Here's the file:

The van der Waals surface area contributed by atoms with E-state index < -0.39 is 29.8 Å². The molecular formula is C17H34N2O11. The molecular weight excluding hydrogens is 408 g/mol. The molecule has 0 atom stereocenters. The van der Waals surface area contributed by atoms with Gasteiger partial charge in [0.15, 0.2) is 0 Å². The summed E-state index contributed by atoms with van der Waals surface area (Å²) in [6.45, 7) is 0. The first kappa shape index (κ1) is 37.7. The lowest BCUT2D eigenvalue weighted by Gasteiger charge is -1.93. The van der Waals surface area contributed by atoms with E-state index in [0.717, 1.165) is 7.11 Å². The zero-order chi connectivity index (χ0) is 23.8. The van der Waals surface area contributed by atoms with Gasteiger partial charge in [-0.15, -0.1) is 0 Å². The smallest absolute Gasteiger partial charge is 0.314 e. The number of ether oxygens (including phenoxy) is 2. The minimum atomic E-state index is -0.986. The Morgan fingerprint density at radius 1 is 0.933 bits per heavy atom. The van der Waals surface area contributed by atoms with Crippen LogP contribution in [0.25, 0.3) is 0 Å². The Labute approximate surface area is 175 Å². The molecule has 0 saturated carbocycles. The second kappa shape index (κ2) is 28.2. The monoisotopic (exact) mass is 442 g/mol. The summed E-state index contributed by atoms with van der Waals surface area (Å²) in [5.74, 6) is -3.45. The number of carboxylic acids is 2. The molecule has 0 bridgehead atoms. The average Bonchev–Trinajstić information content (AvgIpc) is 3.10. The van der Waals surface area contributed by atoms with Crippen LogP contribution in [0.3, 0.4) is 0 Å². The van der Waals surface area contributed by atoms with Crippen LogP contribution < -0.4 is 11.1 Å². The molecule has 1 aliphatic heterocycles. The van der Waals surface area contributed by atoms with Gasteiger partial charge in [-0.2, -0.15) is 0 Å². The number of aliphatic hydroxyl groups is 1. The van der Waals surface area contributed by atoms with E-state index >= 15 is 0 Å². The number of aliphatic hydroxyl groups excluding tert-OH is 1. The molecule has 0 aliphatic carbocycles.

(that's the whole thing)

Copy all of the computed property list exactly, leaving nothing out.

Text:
The van der Waals surface area contributed by atoms with E-state index < -0.39 is 29.8 Å². The molecular formula is C17H34N2O11. The molecular weight excluding hydrogens is 408 g/mol. The molecule has 0 atom stereocenters. The van der Waals surface area contributed by atoms with Gasteiger partial charge in [0.15, 0.2) is 0 Å². The summed E-state index contributed by atoms with van der Waals surface area (Å²) in [6.45, 7) is 0. The first kappa shape index (κ1) is 37.7. The lowest BCUT2D eigenvalue weighted by Gasteiger charge is -1.93. The van der Waals surface area contributed by atoms with E-state index in [0.717, 1.165) is 7.11 Å². The zero-order chi connectivity index (χ0) is 23.8. The van der Waals surface area contributed by atoms with Gasteiger partial charge in [-0.15, -0.1) is 0 Å². The smallest absolute Gasteiger partial charge is 0.314 e. The number of ether oxygens (including phenoxy) is 2. The minimum atomic E-state index is -0.986. The Morgan fingerprint density at radius 1 is 0.933 bits per heavy atom. The van der Waals surface area contributed by atoms with Crippen LogP contribution in [0.25, 0.3) is 0 Å². The Labute approximate surface area is 175 Å². The molecule has 0 saturated carbocycles. The second kappa shape index (κ2) is 28.2. The monoisotopic (exact) mass is 442 g/mol. The summed E-state index contributed by atoms with van der Waals surface area (Å²) in [5.74, 6) is -3.45. The number of carboxylic acids is 2. The molecule has 0 bridgehead atoms. The average Bonchev–Trinajstić information content (AvgIpc) is 3.10. The van der Waals surface area contributed by atoms with Crippen LogP contribution in [0.3, 0.4) is 0 Å². The van der Waals surface area contributed by atoms with Crippen LogP contribution < -0.4 is 11.1 Å². The molecule has 1 aliphatic heterocycles. The van der Waals surface area contributed by atoms with Gasteiger partial charge in [-0.2, -0.15) is 0 Å². The number of aliphatic hydroxyl groups is 1. The van der Waals surface area contributed by atoms with E-state index >= 15 is 0 Å². The number of aliphatic hydroxyl groups excluding tert-OH is 1. The molecule has 0 aliphatic carbocycles.